On my year-long world trip, I recently had a visit from my mother. We travelled through Vietnam together for almost three weeks. It was a very confrontational trip, one filled with stunning vistas, poverty, hope and very resilient people.
Text and photos by Famo, The Broke Belgian
Famo is a backpacker who loves music and hates Tuesdays. Hitchhiking, couch surfing, hostels or scuba diving: he does all of it on a small budget. You can check out his blog and vlog on www.thebrokebelgian.com/en.
After we visited stunningly beautiful Ninh Binh we took the night train to Dong Ha, where we would visit the Demilitarized Zone.
In Vietnam, you can book your tickets with www.12go.asia or the cheaper and better option www.baolau.com. Our hotel sold tickets too, but the price there was ridiculously expensive. We decided to use www.baolau.com. It was a very nice experience. We could pick our coach and beds during the booking process.
We would only be on the train for a short leg of the ride from Hanoi to Saigon (Ho Chi Minh City). The full route between the current capital of the Socialist Republic of Vietnam and the former capital of South Vietnam normally takes one day, nine hours and 38 minutes.
We were about to take SE3 train in Ninh Binh at 9.47 PM and we would arrive at 7.15 in the morning in Dong Ha. If all went well, we’d be rested in the morning, ready for another day of adventures.
Ga Ninh Binh railway station is quite ugly, it opened in 2015 and replaced the old train station in French colonial architecture, which will now serve as a freight station. When we arrived in the hall, we wanted to go to the tracks immediately but in Vietnam the platforms are behind a locked door which is only unlocked a few minutes before the train arrives. In this case, they used a simple bicycle lock!
Most people in the station where white tourists, apparently the locals prefer the night busses. When we were finally allowed on the platform, signs marked clearly where our coach would be. The train arrived on time, and after we showed the digital ticket on my phone we climbed on board to look for our cabin.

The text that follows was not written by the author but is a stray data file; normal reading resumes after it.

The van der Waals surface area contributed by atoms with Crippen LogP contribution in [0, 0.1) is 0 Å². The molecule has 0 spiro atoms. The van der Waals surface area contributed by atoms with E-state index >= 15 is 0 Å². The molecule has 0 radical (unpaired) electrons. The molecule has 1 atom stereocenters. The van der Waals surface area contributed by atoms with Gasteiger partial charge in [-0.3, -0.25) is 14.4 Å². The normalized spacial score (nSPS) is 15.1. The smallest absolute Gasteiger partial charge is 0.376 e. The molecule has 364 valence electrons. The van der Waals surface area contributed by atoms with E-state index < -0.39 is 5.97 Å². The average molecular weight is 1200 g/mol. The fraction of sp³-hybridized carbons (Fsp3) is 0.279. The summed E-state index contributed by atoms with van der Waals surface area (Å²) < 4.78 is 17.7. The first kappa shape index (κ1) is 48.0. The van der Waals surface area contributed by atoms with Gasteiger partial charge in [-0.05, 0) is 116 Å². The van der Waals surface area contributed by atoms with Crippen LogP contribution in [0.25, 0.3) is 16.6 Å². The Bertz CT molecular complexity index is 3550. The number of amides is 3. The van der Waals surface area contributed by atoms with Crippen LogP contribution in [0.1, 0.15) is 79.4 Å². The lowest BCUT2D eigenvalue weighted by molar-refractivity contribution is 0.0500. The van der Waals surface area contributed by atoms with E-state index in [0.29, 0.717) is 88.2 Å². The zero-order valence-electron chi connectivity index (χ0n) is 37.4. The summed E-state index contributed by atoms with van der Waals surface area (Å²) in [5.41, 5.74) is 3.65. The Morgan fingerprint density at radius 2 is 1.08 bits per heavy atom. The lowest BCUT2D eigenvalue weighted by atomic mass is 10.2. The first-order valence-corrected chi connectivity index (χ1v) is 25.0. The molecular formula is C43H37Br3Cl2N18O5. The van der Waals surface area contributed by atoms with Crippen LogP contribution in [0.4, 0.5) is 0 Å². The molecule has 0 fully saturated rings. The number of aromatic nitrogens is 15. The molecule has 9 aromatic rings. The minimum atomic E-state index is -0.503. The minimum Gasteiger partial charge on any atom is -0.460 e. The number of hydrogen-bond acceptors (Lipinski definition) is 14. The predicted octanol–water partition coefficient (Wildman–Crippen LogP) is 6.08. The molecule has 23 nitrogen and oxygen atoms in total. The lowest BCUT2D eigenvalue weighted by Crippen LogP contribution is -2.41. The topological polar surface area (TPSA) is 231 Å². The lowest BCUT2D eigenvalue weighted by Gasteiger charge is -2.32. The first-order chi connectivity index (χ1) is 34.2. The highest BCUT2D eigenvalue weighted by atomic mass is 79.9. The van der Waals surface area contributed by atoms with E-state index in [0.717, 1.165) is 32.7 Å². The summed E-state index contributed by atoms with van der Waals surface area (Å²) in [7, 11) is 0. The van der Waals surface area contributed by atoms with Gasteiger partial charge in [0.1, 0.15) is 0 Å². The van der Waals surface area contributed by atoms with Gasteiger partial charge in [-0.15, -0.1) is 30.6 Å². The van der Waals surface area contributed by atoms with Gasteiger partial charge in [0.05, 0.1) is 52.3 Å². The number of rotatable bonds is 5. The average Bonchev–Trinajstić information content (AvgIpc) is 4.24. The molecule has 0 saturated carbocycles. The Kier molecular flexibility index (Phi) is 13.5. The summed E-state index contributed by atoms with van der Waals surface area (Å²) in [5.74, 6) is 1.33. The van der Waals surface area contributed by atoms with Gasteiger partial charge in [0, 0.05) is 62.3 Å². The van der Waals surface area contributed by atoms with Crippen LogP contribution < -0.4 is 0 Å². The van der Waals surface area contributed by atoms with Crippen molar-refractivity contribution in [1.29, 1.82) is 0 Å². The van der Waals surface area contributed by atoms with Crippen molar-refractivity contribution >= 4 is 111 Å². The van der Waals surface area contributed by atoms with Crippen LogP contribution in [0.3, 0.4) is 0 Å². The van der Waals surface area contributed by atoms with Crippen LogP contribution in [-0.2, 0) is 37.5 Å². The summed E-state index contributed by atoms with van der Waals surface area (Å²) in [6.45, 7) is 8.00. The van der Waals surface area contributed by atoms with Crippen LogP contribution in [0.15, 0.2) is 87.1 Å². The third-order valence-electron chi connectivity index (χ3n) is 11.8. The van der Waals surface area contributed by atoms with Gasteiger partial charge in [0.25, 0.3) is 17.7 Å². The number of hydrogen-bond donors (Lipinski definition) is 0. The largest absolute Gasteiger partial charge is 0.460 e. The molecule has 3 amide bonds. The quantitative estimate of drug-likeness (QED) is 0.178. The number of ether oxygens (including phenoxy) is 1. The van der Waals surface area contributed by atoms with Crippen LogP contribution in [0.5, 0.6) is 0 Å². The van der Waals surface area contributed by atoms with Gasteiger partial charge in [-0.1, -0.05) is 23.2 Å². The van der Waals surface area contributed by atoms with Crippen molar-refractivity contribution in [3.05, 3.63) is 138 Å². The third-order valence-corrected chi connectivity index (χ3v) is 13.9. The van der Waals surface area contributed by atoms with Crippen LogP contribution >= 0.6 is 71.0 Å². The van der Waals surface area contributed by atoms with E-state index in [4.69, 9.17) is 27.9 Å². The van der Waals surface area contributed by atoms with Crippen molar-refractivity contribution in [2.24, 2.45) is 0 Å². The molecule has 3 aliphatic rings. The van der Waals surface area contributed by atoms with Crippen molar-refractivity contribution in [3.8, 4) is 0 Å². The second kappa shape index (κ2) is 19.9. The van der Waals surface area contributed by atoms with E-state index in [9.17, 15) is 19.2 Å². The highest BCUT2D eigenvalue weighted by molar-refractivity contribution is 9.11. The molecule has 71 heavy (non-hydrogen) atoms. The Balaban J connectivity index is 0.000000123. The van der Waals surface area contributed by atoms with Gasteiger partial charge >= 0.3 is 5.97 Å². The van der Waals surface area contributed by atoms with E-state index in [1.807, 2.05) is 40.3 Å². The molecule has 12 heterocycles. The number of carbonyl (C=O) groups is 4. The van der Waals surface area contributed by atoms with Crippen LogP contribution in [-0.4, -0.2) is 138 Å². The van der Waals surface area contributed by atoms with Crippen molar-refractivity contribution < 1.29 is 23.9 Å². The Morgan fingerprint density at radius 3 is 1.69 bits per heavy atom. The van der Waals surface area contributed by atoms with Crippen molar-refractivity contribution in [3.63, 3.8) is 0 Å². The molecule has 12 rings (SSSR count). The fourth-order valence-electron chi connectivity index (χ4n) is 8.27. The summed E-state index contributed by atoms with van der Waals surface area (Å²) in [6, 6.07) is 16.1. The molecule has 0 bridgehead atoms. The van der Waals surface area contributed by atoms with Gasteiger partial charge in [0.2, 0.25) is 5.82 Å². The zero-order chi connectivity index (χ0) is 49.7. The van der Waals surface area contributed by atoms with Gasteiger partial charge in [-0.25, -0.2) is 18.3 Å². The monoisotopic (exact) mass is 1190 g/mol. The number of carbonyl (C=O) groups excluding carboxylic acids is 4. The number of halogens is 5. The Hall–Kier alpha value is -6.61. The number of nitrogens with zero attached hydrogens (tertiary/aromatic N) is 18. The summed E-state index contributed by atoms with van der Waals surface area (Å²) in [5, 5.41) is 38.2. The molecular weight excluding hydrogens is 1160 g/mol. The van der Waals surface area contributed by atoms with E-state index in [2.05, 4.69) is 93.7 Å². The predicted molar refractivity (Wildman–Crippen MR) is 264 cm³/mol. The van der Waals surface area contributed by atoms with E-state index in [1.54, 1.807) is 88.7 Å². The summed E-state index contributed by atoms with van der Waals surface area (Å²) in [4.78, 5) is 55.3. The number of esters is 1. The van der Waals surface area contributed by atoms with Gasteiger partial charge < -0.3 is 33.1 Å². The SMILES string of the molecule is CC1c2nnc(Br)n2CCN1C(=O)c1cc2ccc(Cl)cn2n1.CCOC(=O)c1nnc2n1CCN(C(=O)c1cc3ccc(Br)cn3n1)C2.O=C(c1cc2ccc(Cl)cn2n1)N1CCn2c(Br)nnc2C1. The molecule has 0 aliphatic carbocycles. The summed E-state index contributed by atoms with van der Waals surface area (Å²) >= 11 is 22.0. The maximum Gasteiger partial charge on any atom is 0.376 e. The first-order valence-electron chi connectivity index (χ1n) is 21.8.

Inside the train
During booking, we could choose between the wooden hard seats, soft seats, hard sleeper and soft sleeper. Don’t let the names fool you, unlike the hard seats, the hard sleeper are simply cabins with six berths instead of the four you’ll find in the soft sleeper. We chose the bunks of a soft sleeper coach, hoping we’d be in one of the coaches refurbished in 2017, but we ended up in an older coach.
We met our roommates for the night: an older Vietnamese couple who were half asleep. The sheets on the beds were worn out, but the bed was soft enough. I’m a fan of sleeper trains, since they allow you to go to your next destination quickly without having to spend an entire day on travel, but this night train
was my least favourite so far. The air conditioning didn’t work half of the time, and the temperatures rose quickly.
I saw a cockroach climbing out from one of the side panels of my bed, and hoped it wouldn’t lay eggs in my backpack. Cockroaches are a problem on every train in South East Asia, so I decided not to care too much about that.
The suspension of the train wasn’t the best, and the train sometimes shook
violently. At 4 AM the Vietnamese couple decided it was high time to have a loud conversation, and they only stopped talking when I shushed them.
Needless to say, when we arrived in Dong Ha, we had had an almost sleepless night. Tired and a bit moody, we took a taxi to our hotel. To our surprise, he didn’t overcharge us.
Dong Ha is not a touristy town. If you want to get away from Westerners, this is the place to be. There’s annice beach in the vicinity, and you can easily visit the DMZ and the Viet Cong tunnels (most people take day trips from Hue).
No tourists also means you won’t easily find Western food, and the locals don’t speak a lot of English. Since Google Translate is practically useless in Vietnam, you’ll have to use sign language often.
It’s funny however how all the kids will shout “hello” at you, proud of knowing a word in a foreign language.
The next day we took a minivan to Hue. The driver kept falling asleep, and luckily we only had to fear for our lives for an hour, because Hue is not that far from Dong Ha. When you’re in Hue, visit the impressive Imperial City. I’ve never been to the Forbidden City in Beijing, but I imagine they’re quite similar.
Train to Hoi An
We wanted to move on to Hoi An. Even though everyone declared us mad, a few days later we took a train to Da Nang from Hue. “Why you not take bus? Train only to Da Nang! Bus better!”
There’s no trains to Hoi An, but Da Nang is only half an hour ride from Hoi An, and my mom and I love trains. Luckily we didn’t listen to the advice from the locals, because the train ride was beautiful! When you reserve a seat, make sure you’re sitting on the left side, because you’ll have a beautiful view of the ocean!
The staff of Hue station locked the entrance to the platforms as well, but we were soon able to board the SE1. The train was almost exactly the same as the SE3 we took a few days earlier, except that this train didn’t contain a coach with wooden seats.
This time, we took the train during the daytime, and we had booked soft seats. And they were soft indeed! While we looked at the gorgeous landscapes, we smiled.
My mom agreed: trains are way better than busses.